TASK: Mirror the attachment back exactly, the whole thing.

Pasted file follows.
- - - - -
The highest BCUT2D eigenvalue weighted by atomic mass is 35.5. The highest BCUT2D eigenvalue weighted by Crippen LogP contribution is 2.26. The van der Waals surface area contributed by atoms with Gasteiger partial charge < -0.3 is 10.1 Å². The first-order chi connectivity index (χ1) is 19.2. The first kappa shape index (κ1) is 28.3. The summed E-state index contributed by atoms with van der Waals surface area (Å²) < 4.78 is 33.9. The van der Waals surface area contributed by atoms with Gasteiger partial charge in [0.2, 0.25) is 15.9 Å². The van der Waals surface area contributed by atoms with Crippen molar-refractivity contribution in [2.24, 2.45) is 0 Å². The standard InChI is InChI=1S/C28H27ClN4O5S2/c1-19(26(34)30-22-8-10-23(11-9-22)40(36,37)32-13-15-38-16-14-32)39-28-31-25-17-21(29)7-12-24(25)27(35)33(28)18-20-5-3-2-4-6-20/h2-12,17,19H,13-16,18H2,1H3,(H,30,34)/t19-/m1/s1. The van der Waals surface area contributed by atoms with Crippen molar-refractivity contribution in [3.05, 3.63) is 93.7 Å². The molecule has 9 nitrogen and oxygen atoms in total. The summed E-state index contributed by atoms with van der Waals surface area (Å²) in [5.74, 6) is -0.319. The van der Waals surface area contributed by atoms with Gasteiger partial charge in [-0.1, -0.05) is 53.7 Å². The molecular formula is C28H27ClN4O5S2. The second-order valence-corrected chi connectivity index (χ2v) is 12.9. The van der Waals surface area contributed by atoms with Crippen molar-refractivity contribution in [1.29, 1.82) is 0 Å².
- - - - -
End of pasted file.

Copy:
The highest BCUT2D eigenvalue weighted by atomic mass is 35.5. The highest BCUT2D eigenvalue weighted by Crippen LogP contribution is 2.26. The van der Waals surface area contributed by atoms with Gasteiger partial charge < -0.3 is 10.1 Å². The first-order chi connectivity index (χ1) is 19.2. The first kappa shape index (κ1) is 28.3. The summed E-state index contributed by atoms with van der Waals surface area (Å²) < 4.78 is 33.9. The van der Waals surface area contributed by atoms with Gasteiger partial charge in [0.2, 0.25) is 15.9 Å². The van der Waals surface area contributed by atoms with Crippen molar-refractivity contribution in [2.24, 2.45) is 0 Å². The standard InChI is InChI=1S/C28H27ClN4O5S2/c1-19(26(34)30-22-8-10-23(11-9-22)40(36,37)32-13-15-38-16-14-32)39-28-31-25-17-21(29)7-12-24(25)27(35)33(28)18-20-5-3-2-4-6-20/h2-12,17,19H,13-16,18H2,1H3,(H,30,34)/t19-/m1/s1. The van der Waals surface area contributed by atoms with Crippen molar-refractivity contribution in [3.05, 3.63) is 93.7 Å². The molecule has 9 nitrogen and oxygen atoms in total. The summed E-state index contributed by atoms with van der Waals surface area (Å²) in [5.74, 6) is -0.319. The van der Waals surface area contributed by atoms with Gasteiger partial charge in [-0.1, -0.05) is 53.7 Å². The molecular formula is C28H27ClN4O5S2. The second-order valence-corrected chi connectivity index (χ2v) is 12.9. The van der Waals surface area contributed by atoms with Crippen molar-refractivity contribution in [1.29, 1.82) is 0 Å².